In a recent photo of Sadiq Agha and his daughter, Fatima, the two are sitting together comfortably in their home in Pakistan.
Look a little closer, and you will notice something rather interesting: Sadiq Agha has a pen in his pocket.
Granted, there are far stranger things to keep in one’s pocket besides a pen. But you see, Sadiq Agha is illiterate.
As an Afghan refugee in Pakistan, Sadiq was married at 18 and has worked his whole life to support his eight children. Neither he nor his wife, Raazia, have ever been to school.
Perhaps then, the pen is a bit more symbolic.
Sadiq has five sons and three daughters, and he is sending everyone who is old enough to Barakat’s Pakistan schools.
“Now one of my sons, Ali Iqbal, is enrolled in Barakat’s school. M. Javed and Ali Jaan have already graduated. Of my daughters, Marzia is in evening classes, Fatima is in the sixth grade, and Surayya is in second grade,” explained Sadiq.
Sadiq admits that for many Afghan refugees, the education of women is still controversial. Ultimately, however, it was fatherhood that changed his mind.
“I love my daughters equally as I love my sons, and this affection really gave me the strength to take a bold step. I am not educated myself, yet can understand the way education changes a person. Education will improve my daughters’ lives, whether they are in the home or outside the home. They will make decisions about their lives more confidently. I do not want to see my daughters living life like animals,” said Sadiq.
In a rigid patriarchal culture, however, he suggests that in order for more women to be educated, support from men is vital.
“In the Afghan community, men are the decision makers. And if men agree to send women to schools, no hurdles will be in their way,” said Sadiq.
But Sadiq also asserts that social norms with regard to women are slowly changing, and he is determined to be an active part of that change.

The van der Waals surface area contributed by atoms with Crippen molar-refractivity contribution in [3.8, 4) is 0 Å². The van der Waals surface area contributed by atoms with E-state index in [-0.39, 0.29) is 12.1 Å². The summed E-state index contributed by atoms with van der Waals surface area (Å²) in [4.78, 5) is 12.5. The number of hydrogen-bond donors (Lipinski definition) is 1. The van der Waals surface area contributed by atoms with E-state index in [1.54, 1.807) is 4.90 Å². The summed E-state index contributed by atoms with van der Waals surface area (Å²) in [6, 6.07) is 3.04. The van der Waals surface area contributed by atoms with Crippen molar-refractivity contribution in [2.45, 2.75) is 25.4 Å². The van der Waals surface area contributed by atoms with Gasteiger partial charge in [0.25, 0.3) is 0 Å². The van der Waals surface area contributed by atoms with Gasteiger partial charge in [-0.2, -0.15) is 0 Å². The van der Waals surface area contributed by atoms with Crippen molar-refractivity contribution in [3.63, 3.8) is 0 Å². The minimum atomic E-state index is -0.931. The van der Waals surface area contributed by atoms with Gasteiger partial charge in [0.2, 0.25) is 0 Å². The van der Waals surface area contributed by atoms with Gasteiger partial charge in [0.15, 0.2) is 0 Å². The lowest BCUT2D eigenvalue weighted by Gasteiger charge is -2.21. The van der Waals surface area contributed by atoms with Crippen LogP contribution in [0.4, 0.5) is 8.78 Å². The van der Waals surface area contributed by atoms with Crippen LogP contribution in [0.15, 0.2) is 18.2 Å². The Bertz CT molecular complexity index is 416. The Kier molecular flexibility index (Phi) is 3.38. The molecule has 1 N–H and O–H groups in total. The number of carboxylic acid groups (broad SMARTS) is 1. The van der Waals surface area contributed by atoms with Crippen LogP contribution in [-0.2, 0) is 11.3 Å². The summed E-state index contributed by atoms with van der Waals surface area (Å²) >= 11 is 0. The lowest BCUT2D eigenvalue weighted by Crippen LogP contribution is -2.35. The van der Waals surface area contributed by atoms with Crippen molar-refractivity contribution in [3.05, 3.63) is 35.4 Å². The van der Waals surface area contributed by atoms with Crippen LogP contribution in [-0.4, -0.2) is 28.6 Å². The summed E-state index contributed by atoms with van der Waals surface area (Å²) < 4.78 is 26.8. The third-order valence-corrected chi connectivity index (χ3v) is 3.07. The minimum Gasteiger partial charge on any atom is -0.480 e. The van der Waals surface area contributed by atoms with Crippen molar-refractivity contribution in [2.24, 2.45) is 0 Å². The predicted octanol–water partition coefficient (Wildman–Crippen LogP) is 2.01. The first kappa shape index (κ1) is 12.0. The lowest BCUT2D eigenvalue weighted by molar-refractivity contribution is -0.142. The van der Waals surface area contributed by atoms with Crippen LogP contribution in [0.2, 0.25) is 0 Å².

Not every Afghan man is against female education, he says.
“A country always has different kinds of people, so we have too. While living in Pakistan, a lot of people have become aware of the importance of female education as well as male education. And as far as I’m concerned, I will provide every assistance to my daughters, and they will be free to continue their education at their will,” he continued.
Although Sadiq remains unsure of his daughter’s plans for the future, he is confident that having an education will make their lives more fulfilling in every facet.
“I don’t know what my daughters will do in the future at this stage, but they can definitely live a respectable life. Even living in their homes as a wife or mother or daughter, they can bring ethical improvement and peace. I want to see my daughters to have the sense of how a respectable life is spent. How to create a balance in life, and how to be independent,” he added.
Look closely at the picture one more time, this time at Fatima. Her expression is solemn, her eyes wide and inquisitive. But there is also a hint of a smile resting softly across her lips.
By: Lisa DeBenedictis
Sometimes a picture is truly worth a 1,000 words.Or about 560, in this case.